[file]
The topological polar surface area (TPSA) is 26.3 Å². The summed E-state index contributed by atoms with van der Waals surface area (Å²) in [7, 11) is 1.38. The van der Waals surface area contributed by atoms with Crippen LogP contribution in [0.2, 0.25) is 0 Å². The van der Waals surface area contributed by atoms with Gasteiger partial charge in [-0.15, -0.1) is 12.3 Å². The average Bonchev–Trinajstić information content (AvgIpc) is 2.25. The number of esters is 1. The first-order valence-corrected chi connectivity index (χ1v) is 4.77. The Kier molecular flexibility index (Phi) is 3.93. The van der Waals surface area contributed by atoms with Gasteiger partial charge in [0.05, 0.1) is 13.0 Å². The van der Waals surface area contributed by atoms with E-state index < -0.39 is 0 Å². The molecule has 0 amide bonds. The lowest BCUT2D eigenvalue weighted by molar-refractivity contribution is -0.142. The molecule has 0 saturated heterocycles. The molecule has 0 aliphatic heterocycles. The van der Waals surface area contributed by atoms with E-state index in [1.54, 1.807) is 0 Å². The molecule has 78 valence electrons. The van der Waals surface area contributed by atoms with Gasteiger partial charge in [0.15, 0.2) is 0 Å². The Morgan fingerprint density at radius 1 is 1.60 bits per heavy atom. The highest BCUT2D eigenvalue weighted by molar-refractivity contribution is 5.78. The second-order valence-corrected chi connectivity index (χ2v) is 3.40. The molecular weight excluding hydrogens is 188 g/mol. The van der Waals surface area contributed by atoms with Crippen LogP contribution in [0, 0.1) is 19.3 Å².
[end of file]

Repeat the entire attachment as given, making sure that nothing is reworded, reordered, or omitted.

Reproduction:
The topological polar surface area (TPSA) is 26.3 Å². The summed E-state index contributed by atoms with van der Waals surface area (Å²) in [7, 11) is 1.38. The van der Waals surface area contributed by atoms with Crippen LogP contribution in [0.2, 0.25) is 0 Å². The van der Waals surface area contributed by atoms with Gasteiger partial charge in [-0.15, -0.1) is 12.3 Å². The average Bonchev–Trinajstić information content (AvgIpc) is 2.25. The number of esters is 1. The first-order valence-corrected chi connectivity index (χ1v) is 4.77. The Kier molecular flexibility index (Phi) is 3.93. The van der Waals surface area contributed by atoms with Gasteiger partial charge in [0.05, 0.1) is 13.0 Å². The van der Waals surface area contributed by atoms with E-state index < -0.39 is 0 Å². The molecule has 0 amide bonds. The lowest BCUT2D eigenvalue weighted by molar-refractivity contribution is -0.142. The molecule has 0 saturated heterocycles. The molecule has 0 aliphatic heterocycles. The van der Waals surface area contributed by atoms with E-state index in [1.54, 1.807) is 0 Å². The molecule has 78 valence electrons. The van der Waals surface area contributed by atoms with Gasteiger partial charge in [0.15, 0.2) is 0 Å². The Morgan fingerprint density at radius 1 is 1.60 bits per heavy atom. The highest BCUT2D eigenvalue weighted by molar-refractivity contribution is 5.78. The second-order valence-corrected chi connectivity index (χ2v) is 3.40. The molecular weight excluding hydrogens is 188 g/mol. The van der Waals surface area contributed by atoms with Crippen LogP contribution in [0, 0.1) is 19.3 Å².